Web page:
The terms “phase” and “polarity” are often used interchangeably in audio, though they technically mean different things. If you've ever wondered about the difference between phase and polarity, you've come to the right place to find out.
What are the differences between polarity and phase in audio? Polarity references an audio signal's position above or below the reference value/voltage. Inverting a signal's polarity will swap positive and negative voltages. Phase references a point along an audio signal's waveform. In repeating waveforms, each complete cycle will have 360º of phase.
In this article, we'll define polarity and phase more clearly to better understand the differences between the two terms.
What Is Polarity?
Polarity is perhaps the simpler of the two terms to understand, so let's start with it. Any electrical signal or waveform (including analog audio signals and their digital representations) has polarity.
The polarity of an audio signal references its position above (positive) or below (negative) the reference value/voltage. This reference line or median line is at “zero amplitude” regardless of the median/reference signal value (this takes into account bias voltage and other offsets).
So a signal's polarity is essentially a function of its positive and negative points along its waveform.
By itself, polarity isn't that interesting to us in audio.
However, when we have multiple signals, polarity is worth considering. This is especially true if the signals are copies of each other.
If we had two identical signals, we could sum them together to achieve twice the signal level. This can be visualized below:
Now, if we were to flip the polarity of the second (blue) signal, the two identical signals would completely cancel each other out. The points of positive amplitude in one signal would destructively interfere with the negative amplitudes of the other and vice versa. The result would look like this:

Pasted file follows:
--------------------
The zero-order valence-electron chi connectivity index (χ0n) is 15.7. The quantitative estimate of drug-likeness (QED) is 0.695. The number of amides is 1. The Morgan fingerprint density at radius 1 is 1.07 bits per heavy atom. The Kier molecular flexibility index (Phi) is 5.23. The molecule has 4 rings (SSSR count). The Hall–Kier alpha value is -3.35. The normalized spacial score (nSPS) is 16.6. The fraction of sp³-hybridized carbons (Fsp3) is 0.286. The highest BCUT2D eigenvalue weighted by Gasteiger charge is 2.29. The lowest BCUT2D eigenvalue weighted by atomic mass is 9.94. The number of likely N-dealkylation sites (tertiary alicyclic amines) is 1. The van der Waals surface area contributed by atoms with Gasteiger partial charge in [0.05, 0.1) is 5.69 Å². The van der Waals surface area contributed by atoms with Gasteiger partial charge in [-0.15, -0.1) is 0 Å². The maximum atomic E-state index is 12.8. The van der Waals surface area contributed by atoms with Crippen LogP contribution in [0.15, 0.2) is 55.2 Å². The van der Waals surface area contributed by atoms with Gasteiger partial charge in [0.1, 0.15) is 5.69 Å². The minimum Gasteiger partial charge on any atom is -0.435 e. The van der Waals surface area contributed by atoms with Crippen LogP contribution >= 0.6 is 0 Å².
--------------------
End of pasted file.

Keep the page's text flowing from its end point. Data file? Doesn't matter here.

The benefit of polarity, especially when dealing with identical signals, is that we're not shifting the phase by delaying any signals. Rather, we're simply flipping or inverting the polarity so that all positive values become negative and all negative values become positive.
Polarity is certainly important in audio technology. Let's consider a few instances where polarity should be considered:
Polarity And Speaker Connections
Loudspeakers will typically have positive and negative input terminals. The positive speaker wire connects the amplifier's positive output terminal to the speaker's positive input terminal. The negative speaker wire, conversely, connects the amplifier's negative output terminal to the speaker's negative input terminal.
Swapping these two wires, in theory, would cause the speaker to pull air when it's supposed to push air and vice versa.
If there's only one speaker in a system, the effect of mixing up the speaker wires will be minimal and imperceivable.
The issues happen when multiple speakers are used, like in a stereo system, and one or more speakers are in reverse polarity to the other speakers. This will cause significant issues of destructive interference within the acoustic environment.
If we consider a pair of speakers wired in reverse polarity, we'll have lacklustre results, though we likely won't have absolute cancellation.
First, if the audio fed to the speakers is in stereo, each speaker will have a different audio signal, to begin with, though any commonality (centre-panned elements) will suffer. Second, the distances between the speakers and the listener(s) within the acoustic environment will allow some sound to be heard, even if the speakers are wired in reverse polarity to one another.
That being said, it's always best to avoid such wiring issues.
Polarity And Balanced Audio
Balanced audio is a system that carries a mono analog signal with three conductive wires (positive polarity audio, negative polarity audio, and common ground).